Great Tech Innovation: Find Food Health and Safety Info From Your Phone
Stay up to date with the latest headlines via email.
The price of a dysfunctional food system is a potentially dangerous dinner. To put it bluntly, in our profit-driven food system, the very nutrients needed to stay alive could kill you. If it's not Chinese melamine in your milk, it's American E.coli in your spinach. If it's not the salmonella in your peanut butter from Georgia, it's that same bug in your Mexican green chilies. Consumers -- health conscious or not -- have a right to be paranoid.
What's to be done?
Try GoodGuide.com. The San Francisco start-up is a free, socially conscious, ethical-shopping Web site and is adding a new set of pages to its site devoted to food safety on March 16. The site is the brainchild of Dara O'Rourke, a University of California, Berkeley associate professor of environmental science, policy and management, and it offers more than you ever wanted to know about those mystery ingredients in your cereal, as well as the environmental footprint and the labor practices that go into manufacturing the roughly 30,000 packaged foods found in your local Safeway, Lucky or Ralph's.
"GoodGuide wants to give you X-ray vision," explains O'Rourke, who founded the site in 2008. "We can give you the information the retailers never want to tell you." He says retailers and marketing mavens spend billions of dollars on those 2 feet between your eyeballs and a box of Twix. "We are trying to cut a little tiny hole through that wall of marketing money. Here, in your hand, you can have independent information, a personal scientist in your pocket to help you live your own values in the market place."
Here's how it works. You stand " Lost in the Supermarket" in the central food aisles of your grocery store. Pull out a cell phone. Dial 41411, text in "gguide" and the bar code/universal product code of the product in question and hit send. (You can also text in product names or categories.) In seconds you'll have product information. On an iPhone it's even easier. Download the free application at the iPhone store -- as over 100,000 others have done -- and browse online as you shop.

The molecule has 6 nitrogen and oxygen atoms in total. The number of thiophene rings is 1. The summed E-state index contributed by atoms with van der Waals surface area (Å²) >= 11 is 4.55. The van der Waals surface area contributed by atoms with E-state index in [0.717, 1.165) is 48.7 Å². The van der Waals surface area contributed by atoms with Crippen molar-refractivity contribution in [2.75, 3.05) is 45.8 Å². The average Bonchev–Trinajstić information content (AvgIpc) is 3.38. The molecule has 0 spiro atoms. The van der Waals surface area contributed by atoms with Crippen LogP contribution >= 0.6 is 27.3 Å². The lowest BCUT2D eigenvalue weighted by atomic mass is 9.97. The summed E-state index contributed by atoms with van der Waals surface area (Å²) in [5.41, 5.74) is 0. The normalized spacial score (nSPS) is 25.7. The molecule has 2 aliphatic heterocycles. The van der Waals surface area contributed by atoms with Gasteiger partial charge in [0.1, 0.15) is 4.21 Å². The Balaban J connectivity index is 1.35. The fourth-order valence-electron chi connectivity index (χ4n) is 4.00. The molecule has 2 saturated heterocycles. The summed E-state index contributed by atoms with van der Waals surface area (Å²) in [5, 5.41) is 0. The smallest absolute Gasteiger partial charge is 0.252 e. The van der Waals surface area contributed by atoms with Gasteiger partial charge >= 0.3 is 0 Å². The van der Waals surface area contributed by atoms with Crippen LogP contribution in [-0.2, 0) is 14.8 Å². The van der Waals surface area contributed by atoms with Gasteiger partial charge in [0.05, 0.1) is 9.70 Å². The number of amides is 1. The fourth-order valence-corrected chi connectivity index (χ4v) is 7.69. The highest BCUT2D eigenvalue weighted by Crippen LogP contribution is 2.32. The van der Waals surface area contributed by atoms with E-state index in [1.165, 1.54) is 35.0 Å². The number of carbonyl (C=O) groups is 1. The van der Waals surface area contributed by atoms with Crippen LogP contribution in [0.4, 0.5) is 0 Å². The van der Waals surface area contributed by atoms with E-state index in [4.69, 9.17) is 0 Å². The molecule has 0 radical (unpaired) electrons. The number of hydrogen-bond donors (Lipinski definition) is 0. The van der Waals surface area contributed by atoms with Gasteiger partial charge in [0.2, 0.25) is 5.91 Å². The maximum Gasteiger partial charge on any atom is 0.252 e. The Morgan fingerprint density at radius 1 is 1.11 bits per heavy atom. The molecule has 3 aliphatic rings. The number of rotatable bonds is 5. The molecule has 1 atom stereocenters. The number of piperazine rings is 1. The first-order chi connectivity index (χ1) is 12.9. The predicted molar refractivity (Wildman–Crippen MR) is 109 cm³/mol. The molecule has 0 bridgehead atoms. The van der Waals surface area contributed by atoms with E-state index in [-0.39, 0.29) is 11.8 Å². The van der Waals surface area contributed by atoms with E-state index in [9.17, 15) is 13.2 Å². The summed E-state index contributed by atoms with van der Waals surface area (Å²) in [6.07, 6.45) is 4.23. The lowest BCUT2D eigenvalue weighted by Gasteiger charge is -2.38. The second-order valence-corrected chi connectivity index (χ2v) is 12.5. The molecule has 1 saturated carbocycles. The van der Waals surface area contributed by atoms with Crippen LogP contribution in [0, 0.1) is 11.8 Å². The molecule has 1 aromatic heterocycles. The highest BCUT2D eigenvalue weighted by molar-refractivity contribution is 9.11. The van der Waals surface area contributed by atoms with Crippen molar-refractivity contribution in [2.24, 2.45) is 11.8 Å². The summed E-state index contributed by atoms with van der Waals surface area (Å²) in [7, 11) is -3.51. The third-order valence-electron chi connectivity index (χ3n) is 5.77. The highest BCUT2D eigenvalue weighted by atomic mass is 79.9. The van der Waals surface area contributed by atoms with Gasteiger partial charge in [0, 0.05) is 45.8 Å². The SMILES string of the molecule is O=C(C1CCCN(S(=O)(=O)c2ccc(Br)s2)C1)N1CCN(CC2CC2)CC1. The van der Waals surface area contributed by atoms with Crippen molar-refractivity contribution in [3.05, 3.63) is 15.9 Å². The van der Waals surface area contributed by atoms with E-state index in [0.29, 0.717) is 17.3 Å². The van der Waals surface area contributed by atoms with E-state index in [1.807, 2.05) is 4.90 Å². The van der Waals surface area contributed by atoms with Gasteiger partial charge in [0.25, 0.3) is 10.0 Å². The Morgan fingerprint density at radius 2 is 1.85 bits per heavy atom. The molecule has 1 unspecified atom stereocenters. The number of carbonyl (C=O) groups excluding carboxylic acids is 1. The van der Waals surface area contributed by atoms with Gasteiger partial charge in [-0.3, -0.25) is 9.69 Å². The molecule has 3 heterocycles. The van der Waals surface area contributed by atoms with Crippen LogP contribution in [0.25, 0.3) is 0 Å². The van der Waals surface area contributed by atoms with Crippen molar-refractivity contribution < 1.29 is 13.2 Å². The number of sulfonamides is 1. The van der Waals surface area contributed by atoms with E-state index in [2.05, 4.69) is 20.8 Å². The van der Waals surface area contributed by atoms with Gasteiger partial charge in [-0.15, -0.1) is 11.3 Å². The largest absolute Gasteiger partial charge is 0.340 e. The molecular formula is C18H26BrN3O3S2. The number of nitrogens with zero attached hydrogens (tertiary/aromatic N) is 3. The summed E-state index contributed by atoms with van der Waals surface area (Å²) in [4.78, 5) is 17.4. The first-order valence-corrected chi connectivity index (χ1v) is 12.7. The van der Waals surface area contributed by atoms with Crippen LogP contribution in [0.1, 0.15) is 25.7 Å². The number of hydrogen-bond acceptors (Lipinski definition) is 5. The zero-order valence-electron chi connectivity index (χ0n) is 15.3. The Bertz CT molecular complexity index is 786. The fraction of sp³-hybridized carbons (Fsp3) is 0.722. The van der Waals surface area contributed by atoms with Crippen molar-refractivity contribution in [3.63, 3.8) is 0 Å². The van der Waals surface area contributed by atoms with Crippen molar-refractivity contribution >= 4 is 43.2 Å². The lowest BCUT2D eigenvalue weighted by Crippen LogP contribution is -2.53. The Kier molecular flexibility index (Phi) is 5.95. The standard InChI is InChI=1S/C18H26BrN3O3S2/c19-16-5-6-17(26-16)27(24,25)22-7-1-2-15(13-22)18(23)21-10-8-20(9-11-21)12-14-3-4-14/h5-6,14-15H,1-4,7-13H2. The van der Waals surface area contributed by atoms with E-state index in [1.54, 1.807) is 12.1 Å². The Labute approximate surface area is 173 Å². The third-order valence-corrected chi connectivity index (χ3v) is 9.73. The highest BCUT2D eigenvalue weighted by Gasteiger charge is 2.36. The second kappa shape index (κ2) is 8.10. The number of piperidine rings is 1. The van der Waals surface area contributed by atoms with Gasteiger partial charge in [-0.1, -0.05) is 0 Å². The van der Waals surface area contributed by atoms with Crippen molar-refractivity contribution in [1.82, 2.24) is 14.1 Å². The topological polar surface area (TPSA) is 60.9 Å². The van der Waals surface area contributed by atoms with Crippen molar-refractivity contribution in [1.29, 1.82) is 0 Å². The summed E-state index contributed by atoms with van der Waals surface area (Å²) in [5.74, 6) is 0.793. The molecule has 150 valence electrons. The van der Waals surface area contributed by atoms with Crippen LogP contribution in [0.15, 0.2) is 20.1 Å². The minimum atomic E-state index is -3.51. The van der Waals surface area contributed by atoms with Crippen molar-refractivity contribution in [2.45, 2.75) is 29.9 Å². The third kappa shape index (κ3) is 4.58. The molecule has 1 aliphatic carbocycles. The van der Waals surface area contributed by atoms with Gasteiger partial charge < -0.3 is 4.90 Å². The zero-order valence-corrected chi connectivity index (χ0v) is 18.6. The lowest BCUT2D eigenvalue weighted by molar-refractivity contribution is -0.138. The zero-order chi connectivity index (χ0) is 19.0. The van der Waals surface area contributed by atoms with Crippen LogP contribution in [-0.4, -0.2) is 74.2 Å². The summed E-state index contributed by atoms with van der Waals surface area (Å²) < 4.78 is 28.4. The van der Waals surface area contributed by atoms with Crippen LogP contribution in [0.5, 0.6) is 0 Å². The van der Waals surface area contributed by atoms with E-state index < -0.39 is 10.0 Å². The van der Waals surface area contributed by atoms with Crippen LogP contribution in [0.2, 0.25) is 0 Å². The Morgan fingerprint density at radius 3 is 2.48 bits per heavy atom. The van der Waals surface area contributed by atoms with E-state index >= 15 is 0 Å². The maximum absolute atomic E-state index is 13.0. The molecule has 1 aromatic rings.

"We rate all packaged processed foods," says O'Rourke. Brands and products evaluated include Procter & Gamble, Unilever, Nabisco, Heinz, Hains, Celestial Seasoning, Yoplait, Kashi and even Boca Burgers. There is one caveat: GoodGuide does not yet evaluate fresh vegetables, seafood or meat. Nor does it rate Trader Joe's or Safeway's specific product lines.
Using a combined staff of 11 self-professed tech geeks and product life cycle nerds, O'Rourke has crunched vast amounts of data to come up with GoodGuide food evaluations. The new food ratings are similar to the site's other product evaluations in that they rate potential health hazards, environmental impact and the social, labor and political practices of manufacturers.
What is new is that the food pages offer a nutritional analysis of the packaged foods. O'Rourke uses a standard nutritional measure to do this, the "3R's," i.e. ratio of restricted-to-recommended nutrients: "We are taking recommended [nutrients and] vitamins A, C, iron, etc., divided by fats, salt, sugar and cholesterol to create a ratio that tells overall how healthy the product is." The site also deconstructs all the mystifying information in the product label on the side of the box. "We rate the additives, colors, etc., and ask if they are hazardous," says O'Rourke, exclaiming, "We have colors used here [in the U.S.] that are banned in Europe!"
Other factors taken into account include whether the product includes GMOs, trans fats or fructose. The site also investigates how far packaged foods were shipped, whether the animals involved were treated humanely and if products are Fair Trade or organically certified.